David Frost: Power Interviewer
As Gen. H. Norman Schwarzkopf has just learned, British inquisitor David Frost has ways of making people talk. Filling the hot seat for last month’s installment of PBS’ …Talking With David Frost, Schwarzkopf implied — surprising even Frost — that President Bush had been too quick to call a cease-fire in the Persian Gulf. The program prompted the White House to issue the General a strong, but polite, rebuke. Years before, Truman Capote confided to Frost that he had considered homicide ”on at least four or five occasions,” and Arthur Godfrey blurted out that he’d had himself sterilized.
But it was Frost’s four-part, six-hour TV interview with Richard Nixon, nearly 14 years ago, that set the world buzzing. During this talk, for which Frost paid Nixon $600,000 plus 20 percent of the profits, the former President came as close as he ever has to apologizing for Watergate. The first day of taping Nixon was defensive, Frost recalls, ”but then he realized that I knew the [White House] tapes as well as he did. On day two, he came back ready to confess something.” Said a misty-eyed Nixon during that session: ”I let down my friends. I let the American people down, and I have to carry that burden with me for the rest of my life.”
Why do people warm up to Frost? ”David knows his subjects very, very well,” says Talking‘s co-executive producer John Florescu. ”He reads their masters’ theses in college. He knew [Sen.] Al Gore’s eighth-grade nickname.” Apparently, even Nixon enjoyed his catharsis. ”We ran into each other two or three years ago in Le Cirque in New York,” says Frost, adding that they had a ”very amiable” conversation.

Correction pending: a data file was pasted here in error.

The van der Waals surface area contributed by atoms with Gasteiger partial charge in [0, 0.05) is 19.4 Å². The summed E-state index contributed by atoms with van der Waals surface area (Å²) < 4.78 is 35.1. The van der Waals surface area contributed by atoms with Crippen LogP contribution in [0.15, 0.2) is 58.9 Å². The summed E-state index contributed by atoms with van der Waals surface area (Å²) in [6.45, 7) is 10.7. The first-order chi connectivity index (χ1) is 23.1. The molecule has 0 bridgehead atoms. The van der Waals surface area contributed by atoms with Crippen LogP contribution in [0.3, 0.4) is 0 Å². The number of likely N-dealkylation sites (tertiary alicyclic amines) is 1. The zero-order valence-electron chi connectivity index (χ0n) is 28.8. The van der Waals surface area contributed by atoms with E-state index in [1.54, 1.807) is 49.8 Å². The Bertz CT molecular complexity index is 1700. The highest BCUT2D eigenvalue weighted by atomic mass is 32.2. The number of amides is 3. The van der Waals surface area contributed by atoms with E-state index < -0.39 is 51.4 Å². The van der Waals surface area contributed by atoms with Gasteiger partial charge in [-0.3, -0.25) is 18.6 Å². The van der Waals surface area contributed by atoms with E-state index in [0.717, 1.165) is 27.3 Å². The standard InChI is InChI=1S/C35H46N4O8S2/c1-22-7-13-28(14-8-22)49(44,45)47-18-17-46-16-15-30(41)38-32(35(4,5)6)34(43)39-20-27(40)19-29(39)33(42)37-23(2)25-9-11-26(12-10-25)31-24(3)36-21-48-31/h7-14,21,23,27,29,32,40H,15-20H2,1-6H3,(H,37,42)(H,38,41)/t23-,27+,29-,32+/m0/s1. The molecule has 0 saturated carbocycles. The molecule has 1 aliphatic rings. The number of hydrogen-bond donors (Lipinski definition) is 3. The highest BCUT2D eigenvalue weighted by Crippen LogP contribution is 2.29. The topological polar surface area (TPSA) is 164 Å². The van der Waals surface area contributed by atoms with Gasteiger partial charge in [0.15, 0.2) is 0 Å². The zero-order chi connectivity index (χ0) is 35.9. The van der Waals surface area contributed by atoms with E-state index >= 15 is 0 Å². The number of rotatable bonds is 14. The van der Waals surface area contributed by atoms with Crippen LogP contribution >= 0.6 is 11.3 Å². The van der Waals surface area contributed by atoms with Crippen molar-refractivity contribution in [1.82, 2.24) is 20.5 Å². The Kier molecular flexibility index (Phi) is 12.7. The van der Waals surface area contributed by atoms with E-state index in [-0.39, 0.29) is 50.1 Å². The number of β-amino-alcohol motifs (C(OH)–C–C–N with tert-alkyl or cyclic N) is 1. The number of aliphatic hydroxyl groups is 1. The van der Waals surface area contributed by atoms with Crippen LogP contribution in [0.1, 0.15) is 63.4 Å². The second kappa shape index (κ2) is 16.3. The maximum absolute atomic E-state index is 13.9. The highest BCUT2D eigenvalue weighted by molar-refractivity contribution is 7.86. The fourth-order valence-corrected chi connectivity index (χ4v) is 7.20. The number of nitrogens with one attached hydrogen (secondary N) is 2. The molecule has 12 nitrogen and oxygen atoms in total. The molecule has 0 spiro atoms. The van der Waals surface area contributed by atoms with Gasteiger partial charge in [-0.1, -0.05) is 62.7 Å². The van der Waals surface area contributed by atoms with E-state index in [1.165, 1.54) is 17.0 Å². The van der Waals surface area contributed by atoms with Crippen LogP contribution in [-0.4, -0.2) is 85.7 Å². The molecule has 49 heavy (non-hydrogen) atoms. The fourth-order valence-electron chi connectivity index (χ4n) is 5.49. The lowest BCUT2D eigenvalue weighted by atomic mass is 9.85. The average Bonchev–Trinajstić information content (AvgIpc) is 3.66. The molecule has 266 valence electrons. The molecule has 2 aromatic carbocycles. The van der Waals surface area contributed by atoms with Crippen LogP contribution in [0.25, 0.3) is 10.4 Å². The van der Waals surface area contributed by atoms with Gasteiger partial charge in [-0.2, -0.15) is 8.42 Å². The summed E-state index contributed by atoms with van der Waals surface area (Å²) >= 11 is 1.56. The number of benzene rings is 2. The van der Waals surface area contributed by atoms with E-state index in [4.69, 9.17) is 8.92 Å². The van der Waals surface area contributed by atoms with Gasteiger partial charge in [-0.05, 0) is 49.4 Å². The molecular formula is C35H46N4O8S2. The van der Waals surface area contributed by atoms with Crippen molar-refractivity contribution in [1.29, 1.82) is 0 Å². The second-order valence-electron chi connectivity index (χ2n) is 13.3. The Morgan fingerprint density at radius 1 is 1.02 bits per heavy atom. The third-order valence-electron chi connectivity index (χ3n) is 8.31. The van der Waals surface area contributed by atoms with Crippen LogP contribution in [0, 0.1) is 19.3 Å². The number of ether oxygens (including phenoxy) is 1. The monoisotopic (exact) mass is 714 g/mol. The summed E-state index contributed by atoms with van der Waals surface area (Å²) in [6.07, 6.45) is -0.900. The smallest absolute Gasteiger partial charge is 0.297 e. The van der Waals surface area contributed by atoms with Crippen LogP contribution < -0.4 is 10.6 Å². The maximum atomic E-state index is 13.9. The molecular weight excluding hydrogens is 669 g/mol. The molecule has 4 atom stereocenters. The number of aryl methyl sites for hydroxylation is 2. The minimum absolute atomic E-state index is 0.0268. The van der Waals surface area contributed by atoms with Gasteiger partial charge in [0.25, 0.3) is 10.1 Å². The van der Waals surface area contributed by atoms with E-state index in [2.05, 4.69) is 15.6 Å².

Frost’s next important conversation will be with new British Prime Minister John Major (airing April 24). As before, Frost may manage to surprise even himself. ”I didn’t expect that question,” Nixon said when Frost asked him to apologize for putting the American people through two years of ”needless agony.” Muttered Frost under his breath, ”Nor did I.”
TIME CAPSULE: April 19-25, 1977
Woody Allen’s smart comedy Annie Hall is now playing, while Happy Days and Laverne & Shirley are TV ratings winners. Erich Segal’s Love Story sequel, Oliver’s Story, leads the fiction best-seller list and David Soul tops the music charts with ”Don’t Give Up On Us,” ahead of Thelma Houston’s ”Don’t Leave Me This Way.”